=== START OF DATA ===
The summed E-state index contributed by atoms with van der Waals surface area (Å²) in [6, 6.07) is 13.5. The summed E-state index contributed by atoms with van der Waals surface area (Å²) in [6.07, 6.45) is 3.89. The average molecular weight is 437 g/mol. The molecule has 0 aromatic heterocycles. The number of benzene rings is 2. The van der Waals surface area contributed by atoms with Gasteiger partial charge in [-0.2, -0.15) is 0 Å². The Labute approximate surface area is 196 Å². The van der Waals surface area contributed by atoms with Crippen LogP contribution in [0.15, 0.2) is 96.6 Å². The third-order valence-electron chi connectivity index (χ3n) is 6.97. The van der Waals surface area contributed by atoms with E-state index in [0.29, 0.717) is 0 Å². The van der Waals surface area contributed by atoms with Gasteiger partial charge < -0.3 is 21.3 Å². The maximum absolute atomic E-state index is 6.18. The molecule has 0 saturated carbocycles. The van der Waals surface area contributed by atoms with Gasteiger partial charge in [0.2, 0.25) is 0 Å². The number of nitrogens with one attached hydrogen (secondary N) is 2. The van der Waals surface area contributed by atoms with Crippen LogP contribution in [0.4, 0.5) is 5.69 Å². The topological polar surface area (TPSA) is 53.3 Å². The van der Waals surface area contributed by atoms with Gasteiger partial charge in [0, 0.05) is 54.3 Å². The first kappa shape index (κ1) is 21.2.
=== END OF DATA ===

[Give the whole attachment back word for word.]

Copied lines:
The summed E-state index contributed by atoms with van der Waals surface area (Å²) in [6, 6.07) is 13.5. The summed E-state index contributed by atoms with van der Waals surface area (Å²) in [6.07, 6.45) is 3.89. The average molecular weight is 437 g/mol. The molecule has 0 aromatic heterocycles. The number of benzene rings is 2. The van der Waals surface area contributed by atoms with Gasteiger partial charge in [-0.2, -0.15) is 0 Å². The Labute approximate surface area is 196 Å². The van der Waals surface area contributed by atoms with Crippen LogP contribution in [0.15, 0.2) is 96.6 Å². The third-order valence-electron chi connectivity index (χ3n) is 6.97. The van der Waals surface area contributed by atoms with E-state index in [0.29, 0.717) is 0 Å². The van der Waals surface area contributed by atoms with Gasteiger partial charge < -0.3 is 21.3 Å². The maximum absolute atomic E-state index is 6.18. The molecule has 0 saturated carbocycles. The van der Waals surface area contributed by atoms with Gasteiger partial charge in [0.2, 0.25) is 0 Å². The number of nitrogens with one attached hydrogen (secondary N) is 2. The van der Waals surface area contributed by atoms with Crippen LogP contribution in [0.4, 0.5) is 5.69 Å². The topological polar surface area (TPSA) is 53.3 Å². The van der Waals surface area contributed by atoms with Gasteiger partial charge in [0, 0.05) is 54.3 Å². The first kappa shape index (κ1) is 21.2.